Glucocorticoids are used for the treatment of lymphoid neoplasms, taking advantage of the well-known ability of these compounds to cause apoptosis in lymphoid tissues. Previously, we have shown that dexamethasone, a synthetic glucocorticoid, causes a down-regulation of several antioxidant defense enzymes and proteins, including catalase and thioredoxin, concomitant with the induction of apoptosis in WEHI7.2 mouse thymoma cells. To test whether this down-regulation plays a critical role in the mechanism of steroid-induced apoptosis, WEHI7.2 cells were transfected with rat catalase. Two clones, expressing 1.4-fold and 2.0-fold higher catalase specific activity, respectively, when compared with vectoronly transfectants were selected for further study. An increase to 1.4-fold parental cell catalase activity delayed cell loss after dexamethasone treatment, whereas a 2.0-fold parental catalase activity prevented dexamethasone-induced cell loss for 48 h after treatment. Dexamethasone treatment of the WEHI7.2 cells stimulated a release of cytochrome c into the cytosol. Catalase-overexpressing cells showed a delay or lack of cytochrome c release from the mitochondria, which correlated temporally with the delay or prevention of cell loss in the culture after dexamethasone treatment. A decreased amount of cell death from WEHI7.2 cells overexpressing catalase was also seen in tumor xenografts in severe combined immunodeficient mice when compared with tumors from vector-only transfected cells. Similarly, thioredoxin-overexpressing WEHI7.2 cells, shown previously to be apoptosis resistant, showed decreased cell death in tumor xenografts. This resulted in larger tumors from cells overexpressing these proteins. Cell death in control transfectant tumor xenografts was primarily attributable to apoptosis. In contrast, the cell death we observed in tumors from thioredoxin- or catalase-overexpressing cells had a higher frequency of a nonapoptotic, nonnecrotic type of cell death termed para-apoptosis. These data suggest that: (a) oxidative stress plays a critical role in steroid-induced apoptosis prior to the commitment of the cells to undergo apoptosis; and (b) resistance to oxidative stress can contribute to tumor growth.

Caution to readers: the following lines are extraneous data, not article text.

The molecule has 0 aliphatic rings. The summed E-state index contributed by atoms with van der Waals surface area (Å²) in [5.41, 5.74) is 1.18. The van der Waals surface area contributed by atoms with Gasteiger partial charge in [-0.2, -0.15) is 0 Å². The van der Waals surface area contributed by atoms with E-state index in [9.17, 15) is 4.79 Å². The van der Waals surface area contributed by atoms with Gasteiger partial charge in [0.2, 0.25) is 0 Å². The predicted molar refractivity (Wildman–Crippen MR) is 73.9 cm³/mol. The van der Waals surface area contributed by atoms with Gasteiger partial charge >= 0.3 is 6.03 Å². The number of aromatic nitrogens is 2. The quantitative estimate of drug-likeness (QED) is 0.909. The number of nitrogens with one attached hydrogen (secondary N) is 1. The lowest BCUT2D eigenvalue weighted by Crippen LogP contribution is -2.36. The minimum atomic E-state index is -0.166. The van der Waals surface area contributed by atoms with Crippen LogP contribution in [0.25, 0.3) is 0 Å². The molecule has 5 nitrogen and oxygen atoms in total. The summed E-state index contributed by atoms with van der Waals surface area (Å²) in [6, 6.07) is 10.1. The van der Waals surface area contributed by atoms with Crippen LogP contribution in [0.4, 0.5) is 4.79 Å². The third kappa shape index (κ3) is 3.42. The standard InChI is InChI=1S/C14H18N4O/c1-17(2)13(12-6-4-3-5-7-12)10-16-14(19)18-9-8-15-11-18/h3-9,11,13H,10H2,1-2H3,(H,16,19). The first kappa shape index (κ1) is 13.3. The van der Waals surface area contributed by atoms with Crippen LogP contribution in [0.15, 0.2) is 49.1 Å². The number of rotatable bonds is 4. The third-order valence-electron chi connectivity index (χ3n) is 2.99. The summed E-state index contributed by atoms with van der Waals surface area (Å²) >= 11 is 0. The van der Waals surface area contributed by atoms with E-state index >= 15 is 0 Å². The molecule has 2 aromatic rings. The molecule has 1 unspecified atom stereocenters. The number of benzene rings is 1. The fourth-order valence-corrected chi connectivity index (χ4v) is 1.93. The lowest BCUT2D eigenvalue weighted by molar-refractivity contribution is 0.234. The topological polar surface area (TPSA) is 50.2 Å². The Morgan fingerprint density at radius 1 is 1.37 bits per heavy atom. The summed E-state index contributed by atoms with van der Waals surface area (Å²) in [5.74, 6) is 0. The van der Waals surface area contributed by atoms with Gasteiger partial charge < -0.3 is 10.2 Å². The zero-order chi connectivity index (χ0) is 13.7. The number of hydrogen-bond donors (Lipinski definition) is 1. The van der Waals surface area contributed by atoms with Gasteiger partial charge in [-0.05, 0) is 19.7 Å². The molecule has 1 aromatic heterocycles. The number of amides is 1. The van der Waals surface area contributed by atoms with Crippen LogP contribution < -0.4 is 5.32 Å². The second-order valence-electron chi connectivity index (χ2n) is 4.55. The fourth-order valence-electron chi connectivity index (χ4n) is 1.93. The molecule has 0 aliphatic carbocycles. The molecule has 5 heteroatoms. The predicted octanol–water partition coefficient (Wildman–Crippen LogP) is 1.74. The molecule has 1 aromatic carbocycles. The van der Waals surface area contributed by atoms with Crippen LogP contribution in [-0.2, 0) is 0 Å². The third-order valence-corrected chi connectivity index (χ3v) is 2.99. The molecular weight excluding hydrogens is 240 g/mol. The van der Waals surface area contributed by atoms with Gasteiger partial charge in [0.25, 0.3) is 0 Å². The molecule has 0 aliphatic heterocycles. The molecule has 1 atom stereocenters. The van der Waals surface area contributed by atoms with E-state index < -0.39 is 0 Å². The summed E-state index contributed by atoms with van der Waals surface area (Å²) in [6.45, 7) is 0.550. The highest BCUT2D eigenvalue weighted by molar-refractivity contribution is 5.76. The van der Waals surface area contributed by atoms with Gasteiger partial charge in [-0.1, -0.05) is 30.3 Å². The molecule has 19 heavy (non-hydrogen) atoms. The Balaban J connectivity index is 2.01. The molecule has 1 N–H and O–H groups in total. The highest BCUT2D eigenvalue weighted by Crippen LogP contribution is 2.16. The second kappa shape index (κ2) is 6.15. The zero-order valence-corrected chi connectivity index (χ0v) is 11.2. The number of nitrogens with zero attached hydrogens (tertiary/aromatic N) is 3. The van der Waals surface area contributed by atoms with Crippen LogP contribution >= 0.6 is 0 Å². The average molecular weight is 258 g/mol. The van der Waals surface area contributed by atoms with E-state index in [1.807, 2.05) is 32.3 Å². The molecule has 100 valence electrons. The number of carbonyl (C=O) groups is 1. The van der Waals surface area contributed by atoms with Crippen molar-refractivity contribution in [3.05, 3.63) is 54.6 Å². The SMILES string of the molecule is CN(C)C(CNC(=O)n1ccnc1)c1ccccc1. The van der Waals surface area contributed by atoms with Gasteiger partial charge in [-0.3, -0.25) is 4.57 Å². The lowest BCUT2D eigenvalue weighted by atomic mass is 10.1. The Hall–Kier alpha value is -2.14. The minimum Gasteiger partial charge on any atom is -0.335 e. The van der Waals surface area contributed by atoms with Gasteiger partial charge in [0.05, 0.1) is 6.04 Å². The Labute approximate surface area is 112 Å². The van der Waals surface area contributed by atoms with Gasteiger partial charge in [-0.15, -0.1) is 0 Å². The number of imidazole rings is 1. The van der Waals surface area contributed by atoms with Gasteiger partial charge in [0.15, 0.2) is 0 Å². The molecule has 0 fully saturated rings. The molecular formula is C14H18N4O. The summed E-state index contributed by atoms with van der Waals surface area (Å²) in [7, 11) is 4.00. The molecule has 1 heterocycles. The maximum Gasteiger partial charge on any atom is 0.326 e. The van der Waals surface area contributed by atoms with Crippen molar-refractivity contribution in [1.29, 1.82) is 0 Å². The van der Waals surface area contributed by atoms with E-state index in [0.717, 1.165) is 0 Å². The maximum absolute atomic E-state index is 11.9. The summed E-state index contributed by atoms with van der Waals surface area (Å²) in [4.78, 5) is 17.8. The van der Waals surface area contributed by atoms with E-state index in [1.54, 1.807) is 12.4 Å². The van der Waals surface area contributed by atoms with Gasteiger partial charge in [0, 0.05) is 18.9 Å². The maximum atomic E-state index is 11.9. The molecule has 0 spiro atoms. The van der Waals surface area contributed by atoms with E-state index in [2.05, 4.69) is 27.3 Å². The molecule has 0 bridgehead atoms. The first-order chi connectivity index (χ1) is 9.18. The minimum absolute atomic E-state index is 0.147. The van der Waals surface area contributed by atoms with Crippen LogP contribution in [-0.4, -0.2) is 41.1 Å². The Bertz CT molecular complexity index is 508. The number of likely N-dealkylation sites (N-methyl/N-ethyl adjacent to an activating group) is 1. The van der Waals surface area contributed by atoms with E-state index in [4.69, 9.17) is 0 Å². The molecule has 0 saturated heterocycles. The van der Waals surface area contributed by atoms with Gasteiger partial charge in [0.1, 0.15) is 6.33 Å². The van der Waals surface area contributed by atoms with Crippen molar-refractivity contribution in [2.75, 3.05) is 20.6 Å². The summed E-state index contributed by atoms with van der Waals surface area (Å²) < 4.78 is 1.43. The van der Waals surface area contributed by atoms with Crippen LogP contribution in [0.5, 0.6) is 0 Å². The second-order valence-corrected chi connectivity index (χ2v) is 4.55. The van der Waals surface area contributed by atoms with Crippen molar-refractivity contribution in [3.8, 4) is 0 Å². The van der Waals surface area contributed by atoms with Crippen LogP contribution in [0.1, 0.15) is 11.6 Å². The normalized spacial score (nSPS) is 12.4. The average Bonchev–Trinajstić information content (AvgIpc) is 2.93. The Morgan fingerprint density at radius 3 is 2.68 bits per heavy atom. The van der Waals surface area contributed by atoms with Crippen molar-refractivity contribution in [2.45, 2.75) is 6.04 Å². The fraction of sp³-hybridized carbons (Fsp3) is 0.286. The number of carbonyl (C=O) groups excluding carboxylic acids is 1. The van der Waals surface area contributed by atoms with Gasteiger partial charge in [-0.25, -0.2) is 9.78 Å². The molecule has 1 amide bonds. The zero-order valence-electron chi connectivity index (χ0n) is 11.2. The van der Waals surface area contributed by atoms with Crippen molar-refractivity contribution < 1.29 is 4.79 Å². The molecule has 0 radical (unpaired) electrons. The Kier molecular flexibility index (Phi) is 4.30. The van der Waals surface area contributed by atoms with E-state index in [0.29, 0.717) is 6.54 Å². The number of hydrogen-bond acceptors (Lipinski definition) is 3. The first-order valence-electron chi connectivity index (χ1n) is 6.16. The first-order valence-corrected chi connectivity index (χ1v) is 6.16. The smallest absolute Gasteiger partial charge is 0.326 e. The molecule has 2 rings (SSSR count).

|Original language||English (US)|
|Number of pages||8|
|State||Published - Mar 15 2001|
ASJC Scopus subject areas
- Cancer Research